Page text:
In today's episode of racist bullsh*t that could and should have been avoided: a page from a nursing textbook published by Pearson is making the rounds on Twitter today. And sadly not because everyone suddenly wants to get in to nursing.
The heading reads "Diversity and Culture" (already off to an awkward start) and it lays out, in detail, how various religious, racial and ethnic groups respond to pain. It's.....painful.
If you're curious, the book is called Nursing: A Concept-Based Approach to Learning, Volume I and it's on Amazon if you'd like to leave a review. It includes extremely dubious "facts" about different groups of people, including that black people lie about their pain intensity, Hispanic people are either "stoic" or "expressive" (umm, like all people?) and Jewish people are "vocal and demanding of assistance." And while, sure, that last one may be 100% true of my grandma, it's false not to mention dangerous in a medical setting to treat people based on assumptions and stereotypes.
As this point you might be thinking, "okay, slow your roll, this book was probably created in the 1950's when people didn't have the education and awareness they have today." NOPE. IT WAS CREATED IN 2015. TWO YEARS AGO.
The page was first brought to public attention by wellness advocate Onyx Moore, who shared it on Facebook on Monday, explaining that it's the perfect example of "how not to be even remotely culturally sensitive":
This is an excellent example of how not to be even remotely culturally sensitive. These assumptions are not evidence-based, they encourage nurses to ignore what a patient is actually saying (if someone tells you their pain level is high, you need to believe them), they list common behaviors as culturally specific (most people are more comfortable being honest about their pain with family members/those close to them), and they don't actually teach nurses how to engage in a CULTURALLY SENSITIVE way.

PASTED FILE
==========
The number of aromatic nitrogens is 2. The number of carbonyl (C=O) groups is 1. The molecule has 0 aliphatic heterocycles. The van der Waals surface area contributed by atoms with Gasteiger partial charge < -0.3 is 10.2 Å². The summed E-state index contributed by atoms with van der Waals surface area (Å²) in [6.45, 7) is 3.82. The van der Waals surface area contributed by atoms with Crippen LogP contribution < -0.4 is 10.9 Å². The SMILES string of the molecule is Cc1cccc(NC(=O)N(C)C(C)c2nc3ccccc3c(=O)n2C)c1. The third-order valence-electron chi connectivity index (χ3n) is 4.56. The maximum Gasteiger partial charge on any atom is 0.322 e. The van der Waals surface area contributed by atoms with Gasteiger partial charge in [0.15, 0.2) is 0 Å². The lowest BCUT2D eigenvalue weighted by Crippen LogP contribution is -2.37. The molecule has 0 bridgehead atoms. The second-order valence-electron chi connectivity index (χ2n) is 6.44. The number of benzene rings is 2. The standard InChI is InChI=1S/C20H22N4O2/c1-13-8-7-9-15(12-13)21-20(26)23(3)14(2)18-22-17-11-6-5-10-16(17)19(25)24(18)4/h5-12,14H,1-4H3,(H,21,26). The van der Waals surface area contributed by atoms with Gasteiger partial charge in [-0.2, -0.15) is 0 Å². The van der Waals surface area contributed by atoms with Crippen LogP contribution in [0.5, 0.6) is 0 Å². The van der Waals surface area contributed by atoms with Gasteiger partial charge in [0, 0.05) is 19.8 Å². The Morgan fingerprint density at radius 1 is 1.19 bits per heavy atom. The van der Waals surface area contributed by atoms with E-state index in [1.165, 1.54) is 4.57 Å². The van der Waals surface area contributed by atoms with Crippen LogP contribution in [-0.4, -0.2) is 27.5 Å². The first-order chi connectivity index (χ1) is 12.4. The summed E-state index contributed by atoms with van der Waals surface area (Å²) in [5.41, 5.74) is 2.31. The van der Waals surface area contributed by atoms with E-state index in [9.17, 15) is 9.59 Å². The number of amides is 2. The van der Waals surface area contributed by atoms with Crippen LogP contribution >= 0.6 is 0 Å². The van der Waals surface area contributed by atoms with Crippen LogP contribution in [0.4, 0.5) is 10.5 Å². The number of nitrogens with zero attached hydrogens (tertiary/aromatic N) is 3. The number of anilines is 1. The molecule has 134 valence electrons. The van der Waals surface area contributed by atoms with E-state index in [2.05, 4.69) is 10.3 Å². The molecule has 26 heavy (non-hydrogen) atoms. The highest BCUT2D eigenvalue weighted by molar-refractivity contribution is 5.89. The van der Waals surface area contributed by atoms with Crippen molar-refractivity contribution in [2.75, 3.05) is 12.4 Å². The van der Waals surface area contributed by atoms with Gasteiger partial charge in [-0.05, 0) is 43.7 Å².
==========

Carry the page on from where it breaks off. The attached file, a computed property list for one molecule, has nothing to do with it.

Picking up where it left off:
This chart lumps together various groups whose belief-systems vary widely. Native Americans are not a monolithic group, so you can't make a generic list of what is culturally sensitive to them. Asia is a huge country and the chart completely glosses over that while leaving out countless groups in an attempt to convey the message quickly. If they are including African people under Black, then they're intentionally shoving together a whole host of groups with different cultural customs; if they're not including them under Black, then they just completely ignored an entire portion of patients. Jewish/Muslim can be both ethnicities or religions, so what happens if a Black Jew comes in? Or a Black Muslim?
And she concludes:
If you want to be culturally sensitive, then you need to actually LEARN about other cultures. If a patient tells you their pain level, believe them- because *they* are the expert on their body. As a medical professional, your job is to provide medical care, the patient's job is to convey their symptoms; when in doubt err on the side of better treatment, not disbelief.
The clip from the handbook was shared by Massachusetts resident Kelly Hills on Twitter, where it went viral. "HOLY SHIT!" she wrote, and tagged the publishing company. "Pearson actually published this racist bullshit in a nursing textbook."
She followed up with this thread to clarify why the book is not only wrong but potentially dangerous:
Kelly's tweet has been shared over 2,000 times since yesterday. And other people are calling out the handbook on Twitter, drawing more viral attention:
Apparently this last tweet got Pearson's attention, and they responded with this tepid apology:
And today, Pearson's beleaguered social media person (or perhaps Mr. or Mrs. Pearson him or herself), is apparently trying to fix the problem:
Uhhh, okay. Good luck with that!